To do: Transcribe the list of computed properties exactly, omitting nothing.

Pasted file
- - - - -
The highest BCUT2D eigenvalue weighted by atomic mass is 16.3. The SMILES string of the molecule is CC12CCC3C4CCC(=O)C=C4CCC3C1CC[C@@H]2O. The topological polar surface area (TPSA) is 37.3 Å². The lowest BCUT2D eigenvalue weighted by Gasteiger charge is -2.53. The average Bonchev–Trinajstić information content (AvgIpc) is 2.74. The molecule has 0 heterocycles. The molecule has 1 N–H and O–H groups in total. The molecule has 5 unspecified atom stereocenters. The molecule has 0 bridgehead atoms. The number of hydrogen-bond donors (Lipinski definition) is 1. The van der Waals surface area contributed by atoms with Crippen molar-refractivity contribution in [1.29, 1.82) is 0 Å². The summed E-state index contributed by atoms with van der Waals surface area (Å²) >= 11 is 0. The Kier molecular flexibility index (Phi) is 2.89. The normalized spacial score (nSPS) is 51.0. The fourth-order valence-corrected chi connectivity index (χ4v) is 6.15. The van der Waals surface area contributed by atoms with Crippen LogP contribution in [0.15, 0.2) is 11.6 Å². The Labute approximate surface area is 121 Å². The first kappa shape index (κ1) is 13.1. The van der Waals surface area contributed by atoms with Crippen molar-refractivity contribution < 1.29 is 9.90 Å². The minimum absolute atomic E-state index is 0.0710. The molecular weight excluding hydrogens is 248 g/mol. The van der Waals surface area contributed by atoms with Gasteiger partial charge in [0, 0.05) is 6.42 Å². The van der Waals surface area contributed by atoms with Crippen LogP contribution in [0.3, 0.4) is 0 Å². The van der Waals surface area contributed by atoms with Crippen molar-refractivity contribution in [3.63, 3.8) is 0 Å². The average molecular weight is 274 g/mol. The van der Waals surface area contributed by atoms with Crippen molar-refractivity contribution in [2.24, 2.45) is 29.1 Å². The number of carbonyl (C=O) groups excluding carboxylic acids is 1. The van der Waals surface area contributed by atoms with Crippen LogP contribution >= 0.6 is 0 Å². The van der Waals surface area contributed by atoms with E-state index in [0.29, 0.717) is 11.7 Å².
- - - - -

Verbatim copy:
The highest BCUT2D eigenvalue weighted by atomic mass is 16.3. The SMILES string of the molecule is CC12CCC3C4CCC(=O)C=C4CCC3C1CC[C@@H]2O. The topological polar surface area (TPSA) is 37.3 Å². The lowest BCUT2D eigenvalue weighted by Gasteiger charge is -2.53. The average Bonchev–Trinajstić information content (AvgIpc) is 2.74. The molecule has 0 heterocycles. The molecule has 1 N–H and O–H groups in total. The molecule has 5 unspecified atom stereocenters. The molecule has 0 bridgehead atoms. The number of hydrogen-bond donors (Lipinski definition) is 1. The van der Waals surface area contributed by atoms with Crippen molar-refractivity contribution in [1.29, 1.82) is 0 Å². The summed E-state index contributed by atoms with van der Waals surface area (Å²) >= 11 is 0. The Kier molecular flexibility index (Phi) is 2.89. The normalized spacial score (nSPS) is 51.0. The fourth-order valence-corrected chi connectivity index (χ4v) is 6.15. The van der Waals surface area contributed by atoms with Crippen LogP contribution in [0.15, 0.2) is 11.6 Å². The Labute approximate surface area is 121 Å². The first kappa shape index (κ1) is 13.1. The van der Waals surface area contributed by atoms with Crippen molar-refractivity contribution < 1.29 is 9.90 Å². The minimum absolute atomic E-state index is 0.0710. The molecular weight excluding hydrogens is 248 g/mol. The van der Waals surface area contributed by atoms with Gasteiger partial charge in [0, 0.05) is 6.42 Å². The van der Waals surface area contributed by atoms with Crippen LogP contribution in [0.3, 0.4) is 0 Å². The van der Waals surface area contributed by atoms with Crippen molar-refractivity contribution in [3.63, 3.8) is 0 Å². The average molecular weight is 274 g/mol. The van der Waals surface area contributed by atoms with Crippen molar-refractivity contribution in [2.24, 2.45) is 29.1 Å². The number of carbonyl (C=O) groups excluding carboxylic acids is 1. The van der Waals surface area contributed by atoms with Crippen LogP contribution >= 0.6 is 0 Å². The van der Waals surface area contributed by atoms with E-state index in [0.29, 0.717) is 11.7 Å².